Editorial: Rural vs. Suburban; A Culture Clash on Balch Hill
Cultural collisions are hardly unheard of in the Upper Valley, more often than not involving the conflicting sensibilities of newcomers and old-timers. The deer problem on Balch Hill in Hanover features a different sort of clash — one between rural and suburban worlds.
Among the representatives of the rural contingent are the deer themselves, who appear to appreciate the convenience, not to mention the sustenance, of the food that’s available by browsing the landscaping around the homes in the well-to-do neighborhood just east of downtown Hanover. Deer making themselves a nuisance is certainly familiar to those who live in less densely settled places and suffer raids on their vegetable gardens. Better fences, odd and mostly ineffective deterrents, and zen-like equanimity are among the measures that generally help establish some sort of uneasy peace between wildlife and their unwilling hosts.
Such measures, however, offer little protection for ornamental shrubs. Moreover, it’s considerably more challenging for homeowners to shrug off depredations visited upon plants that are expensive, slow-growing and perhaps integral to the attractiveness of their property. As the deer have become more numerous in the Balch Hill neighborhood, so, too, have the complaints received by town officials — along with expressions of concern about the health of the herd. Conservationists are also worried about the impact of the growing deer herd on native vegetation in the Balch Hill Nature Area, a 66-acre preserve that combines properties owned by the town, Hanover Conservancy and Dartmouth College.
The rural world has a perfectly good way of dealing with deer overpopulation, of course, and Hanover officials have decided to avail themselves of it by opening up the nature area to hunting. The town will issue a limited number of bow-hunting permits through November and into December.
Although a survey of the neighborhood indicated strong support for allowing hunters to cull the herd, not everybody is comfortable with the decision. Balch Hill trails, which lead to an open summit offering an impressive view of Dartmouth and the Connecticut River valley, are popular among families, and there’s understandable concern about public safety when hunters and hikers share the same turf. Interestingly enough, Hanover Public Works Director Peter Kulbacki fears that the arrangement will scare off potential hunters because of their discomfort about operating in such close quarters. It’s not just a safety concern, but also a realization that members of the public might take offense at witnessing hunting activities that generally occur deeper in the woods. One concern is that a deer that has been wounded but not killed will flee downhill into the residential neighborhood.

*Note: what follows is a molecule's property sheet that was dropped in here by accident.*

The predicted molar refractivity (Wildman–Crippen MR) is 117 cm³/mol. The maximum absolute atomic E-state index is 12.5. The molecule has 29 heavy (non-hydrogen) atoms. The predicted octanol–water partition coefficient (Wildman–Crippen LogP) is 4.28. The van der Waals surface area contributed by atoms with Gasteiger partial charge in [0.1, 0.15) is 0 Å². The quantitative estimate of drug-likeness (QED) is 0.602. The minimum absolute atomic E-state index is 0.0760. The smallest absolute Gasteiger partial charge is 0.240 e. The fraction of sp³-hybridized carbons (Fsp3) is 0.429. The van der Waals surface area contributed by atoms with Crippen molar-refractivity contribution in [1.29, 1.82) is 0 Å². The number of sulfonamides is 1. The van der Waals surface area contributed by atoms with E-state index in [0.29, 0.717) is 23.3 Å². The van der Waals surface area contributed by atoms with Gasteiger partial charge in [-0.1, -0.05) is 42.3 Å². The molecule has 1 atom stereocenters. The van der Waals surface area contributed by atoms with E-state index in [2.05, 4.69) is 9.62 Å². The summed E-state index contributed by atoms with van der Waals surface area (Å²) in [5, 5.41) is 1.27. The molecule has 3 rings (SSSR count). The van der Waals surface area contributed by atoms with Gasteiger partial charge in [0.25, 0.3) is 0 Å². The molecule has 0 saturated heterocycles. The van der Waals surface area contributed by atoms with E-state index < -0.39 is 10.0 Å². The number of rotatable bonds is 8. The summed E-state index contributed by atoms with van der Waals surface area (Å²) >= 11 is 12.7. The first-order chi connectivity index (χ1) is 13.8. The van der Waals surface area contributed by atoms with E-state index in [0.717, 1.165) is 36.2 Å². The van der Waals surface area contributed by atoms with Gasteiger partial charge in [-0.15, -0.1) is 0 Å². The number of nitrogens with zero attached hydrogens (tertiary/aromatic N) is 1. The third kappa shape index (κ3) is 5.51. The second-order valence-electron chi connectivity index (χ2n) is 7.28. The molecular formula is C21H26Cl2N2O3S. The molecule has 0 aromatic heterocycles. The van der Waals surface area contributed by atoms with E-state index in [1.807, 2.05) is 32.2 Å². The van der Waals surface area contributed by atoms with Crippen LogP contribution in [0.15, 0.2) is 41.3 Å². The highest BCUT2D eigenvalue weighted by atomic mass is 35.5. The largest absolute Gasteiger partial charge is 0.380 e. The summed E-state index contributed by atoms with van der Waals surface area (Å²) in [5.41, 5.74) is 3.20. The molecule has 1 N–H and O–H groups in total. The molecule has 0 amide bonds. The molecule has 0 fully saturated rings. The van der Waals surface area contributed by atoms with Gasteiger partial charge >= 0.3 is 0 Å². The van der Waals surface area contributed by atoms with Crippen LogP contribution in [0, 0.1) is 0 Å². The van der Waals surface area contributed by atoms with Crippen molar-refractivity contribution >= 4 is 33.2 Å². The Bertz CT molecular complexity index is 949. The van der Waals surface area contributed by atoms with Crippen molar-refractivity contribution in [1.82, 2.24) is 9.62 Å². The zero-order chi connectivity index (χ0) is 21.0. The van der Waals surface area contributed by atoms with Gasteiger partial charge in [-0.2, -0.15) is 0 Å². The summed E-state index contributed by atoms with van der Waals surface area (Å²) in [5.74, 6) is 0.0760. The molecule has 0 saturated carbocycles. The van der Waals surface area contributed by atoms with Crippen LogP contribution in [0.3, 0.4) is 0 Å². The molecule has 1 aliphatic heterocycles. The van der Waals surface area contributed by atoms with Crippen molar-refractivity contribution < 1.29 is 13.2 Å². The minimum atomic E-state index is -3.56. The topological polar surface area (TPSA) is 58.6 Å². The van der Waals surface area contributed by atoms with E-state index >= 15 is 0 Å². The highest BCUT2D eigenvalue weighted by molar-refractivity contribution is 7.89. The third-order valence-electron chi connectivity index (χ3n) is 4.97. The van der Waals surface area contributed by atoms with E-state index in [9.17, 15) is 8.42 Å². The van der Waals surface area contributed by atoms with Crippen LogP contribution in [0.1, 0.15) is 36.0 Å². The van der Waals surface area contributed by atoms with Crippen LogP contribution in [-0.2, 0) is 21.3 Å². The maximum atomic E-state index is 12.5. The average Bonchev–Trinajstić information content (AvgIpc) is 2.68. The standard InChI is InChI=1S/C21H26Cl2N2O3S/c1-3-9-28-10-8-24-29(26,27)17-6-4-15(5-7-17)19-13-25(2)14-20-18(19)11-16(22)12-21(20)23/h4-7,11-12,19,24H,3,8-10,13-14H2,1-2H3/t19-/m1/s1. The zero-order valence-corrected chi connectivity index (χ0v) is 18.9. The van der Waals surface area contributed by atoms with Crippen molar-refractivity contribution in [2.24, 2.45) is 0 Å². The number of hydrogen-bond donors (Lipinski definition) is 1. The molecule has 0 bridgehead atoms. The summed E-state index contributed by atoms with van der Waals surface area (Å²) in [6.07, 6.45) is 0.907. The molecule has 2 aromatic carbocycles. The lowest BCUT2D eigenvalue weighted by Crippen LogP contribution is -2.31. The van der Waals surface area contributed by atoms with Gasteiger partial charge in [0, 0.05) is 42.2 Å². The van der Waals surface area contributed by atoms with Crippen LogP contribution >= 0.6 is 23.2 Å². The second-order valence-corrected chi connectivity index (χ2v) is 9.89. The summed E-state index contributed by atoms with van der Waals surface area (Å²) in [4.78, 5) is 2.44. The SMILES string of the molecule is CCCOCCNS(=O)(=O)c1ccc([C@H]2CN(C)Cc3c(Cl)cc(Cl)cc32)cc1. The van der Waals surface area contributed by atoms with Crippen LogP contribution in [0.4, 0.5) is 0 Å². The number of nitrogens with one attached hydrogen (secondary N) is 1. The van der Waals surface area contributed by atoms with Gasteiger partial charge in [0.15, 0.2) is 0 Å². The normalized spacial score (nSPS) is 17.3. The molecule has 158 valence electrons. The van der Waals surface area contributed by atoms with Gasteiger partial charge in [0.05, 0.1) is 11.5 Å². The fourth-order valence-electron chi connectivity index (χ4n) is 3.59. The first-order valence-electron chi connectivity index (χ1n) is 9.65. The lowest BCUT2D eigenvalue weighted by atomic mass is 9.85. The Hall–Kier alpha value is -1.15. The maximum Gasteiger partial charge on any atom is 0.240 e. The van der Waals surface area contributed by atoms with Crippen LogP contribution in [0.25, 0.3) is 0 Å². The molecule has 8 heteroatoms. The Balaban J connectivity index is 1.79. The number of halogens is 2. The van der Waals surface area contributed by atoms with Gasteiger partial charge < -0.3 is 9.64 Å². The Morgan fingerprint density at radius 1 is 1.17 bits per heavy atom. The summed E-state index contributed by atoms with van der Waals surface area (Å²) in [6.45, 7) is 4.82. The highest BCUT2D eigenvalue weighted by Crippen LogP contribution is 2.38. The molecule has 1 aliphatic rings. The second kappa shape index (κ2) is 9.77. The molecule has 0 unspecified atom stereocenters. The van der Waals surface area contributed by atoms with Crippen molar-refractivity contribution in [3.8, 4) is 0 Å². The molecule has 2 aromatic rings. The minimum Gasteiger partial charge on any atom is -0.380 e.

The safety concerns are being addressed. The town plans to limit the number of people hunting in the nature area to two or three at any given time and to insist that they hunt in a way that recognizes that the area is well used. Hikers can take the usual precautions, including wearing bright clothing. Those who don’t feel comfortable sharing the woods with hunters under any circumstances can yield the territory for the short stretch of time when hunting will be allowed.
Resolving the clash of sensibilities, on the other hand, is not so straightforward. To whatever extent hunting is more welcome than it otherwise might be because of the obvious need to control the deer population, this represents an opportunity to bridge the two worlds — one that should spur hunters to overcome their qualms and hikers to come to grips with the reality of rural life. And considering the way the suburban world seems to be extending itself ever further out, heightening the comfort level in transitional zones will become increasingly important.